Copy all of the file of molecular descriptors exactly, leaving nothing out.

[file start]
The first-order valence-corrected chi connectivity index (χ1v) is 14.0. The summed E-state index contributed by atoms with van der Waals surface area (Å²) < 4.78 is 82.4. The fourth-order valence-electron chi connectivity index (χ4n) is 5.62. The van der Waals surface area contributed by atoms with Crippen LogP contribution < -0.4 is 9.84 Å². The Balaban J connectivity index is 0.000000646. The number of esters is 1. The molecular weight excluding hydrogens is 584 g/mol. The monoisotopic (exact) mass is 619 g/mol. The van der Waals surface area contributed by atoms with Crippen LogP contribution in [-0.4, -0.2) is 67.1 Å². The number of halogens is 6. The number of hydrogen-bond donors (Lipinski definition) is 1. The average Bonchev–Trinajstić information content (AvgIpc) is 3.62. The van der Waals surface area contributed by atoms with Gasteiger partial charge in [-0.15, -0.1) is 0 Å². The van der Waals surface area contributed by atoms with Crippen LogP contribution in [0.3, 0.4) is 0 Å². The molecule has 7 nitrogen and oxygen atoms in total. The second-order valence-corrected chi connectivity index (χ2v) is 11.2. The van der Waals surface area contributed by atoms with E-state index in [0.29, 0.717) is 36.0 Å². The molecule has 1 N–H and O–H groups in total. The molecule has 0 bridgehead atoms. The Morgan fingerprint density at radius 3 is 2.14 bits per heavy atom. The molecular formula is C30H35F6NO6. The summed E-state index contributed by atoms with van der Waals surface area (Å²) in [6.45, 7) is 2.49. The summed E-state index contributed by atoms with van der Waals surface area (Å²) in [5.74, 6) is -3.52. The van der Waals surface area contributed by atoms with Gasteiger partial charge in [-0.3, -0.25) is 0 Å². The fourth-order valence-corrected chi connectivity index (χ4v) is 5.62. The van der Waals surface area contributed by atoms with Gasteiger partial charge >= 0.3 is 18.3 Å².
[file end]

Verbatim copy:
The first-order valence-corrected chi connectivity index (χ1v) is 14.0. The summed E-state index contributed by atoms with van der Waals surface area (Å²) < 4.78 is 82.4. The fourth-order valence-electron chi connectivity index (χ4n) is 5.62. The van der Waals surface area contributed by atoms with Crippen LogP contribution < -0.4 is 9.84 Å². The Balaban J connectivity index is 0.000000646. The number of esters is 1. The molecular weight excluding hydrogens is 584 g/mol. The monoisotopic (exact) mass is 619 g/mol. The van der Waals surface area contributed by atoms with Crippen LogP contribution in [-0.4, -0.2) is 67.1 Å². The number of halogens is 6. The number of hydrogen-bond donors (Lipinski definition) is 1. The average Bonchev–Trinajstić information content (AvgIpc) is 3.62. The van der Waals surface area contributed by atoms with Gasteiger partial charge in [-0.15, -0.1) is 0 Å². The van der Waals surface area contributed by atoms with Crippen LogP contribution in [0.3, 0.4) is 0 Å². The molecule has 7 nitrogen and oxygen atoms in total. The second-order valence-corrected chi connectivity index (χ2v) is 11.2. The van der Waals surface area contributed by atoms with E-state index in [0.29, 0.717) is 36.0 Å². The molecule has 1 N–H and O–H groups in total. The molecule has 0 bridgehead atoms. The Morgan fingerprint density at radius 3 is 2.14 bits per heavy atom. The molecular formula is C30H35F6NO6. The summed E-state index contributed by atoms with van der Waals surface area (Å²) in [6.45, 7) is 2.49. The summed E-state index contributed by atoms with van der Waals surface area (Å²) in [5.74, 6) is -3.52. The van der Waals surface area contributed by atoms with Gasteiger partial charge in [-0.3, -0.25) is 0 Å². The fourth-order valence-corrected chi connectivity index (χ4v) is 5.62. The van der Waals surface area contributed by atoms with Gasteiger partial charge >= 0.3 is 18.3 Å².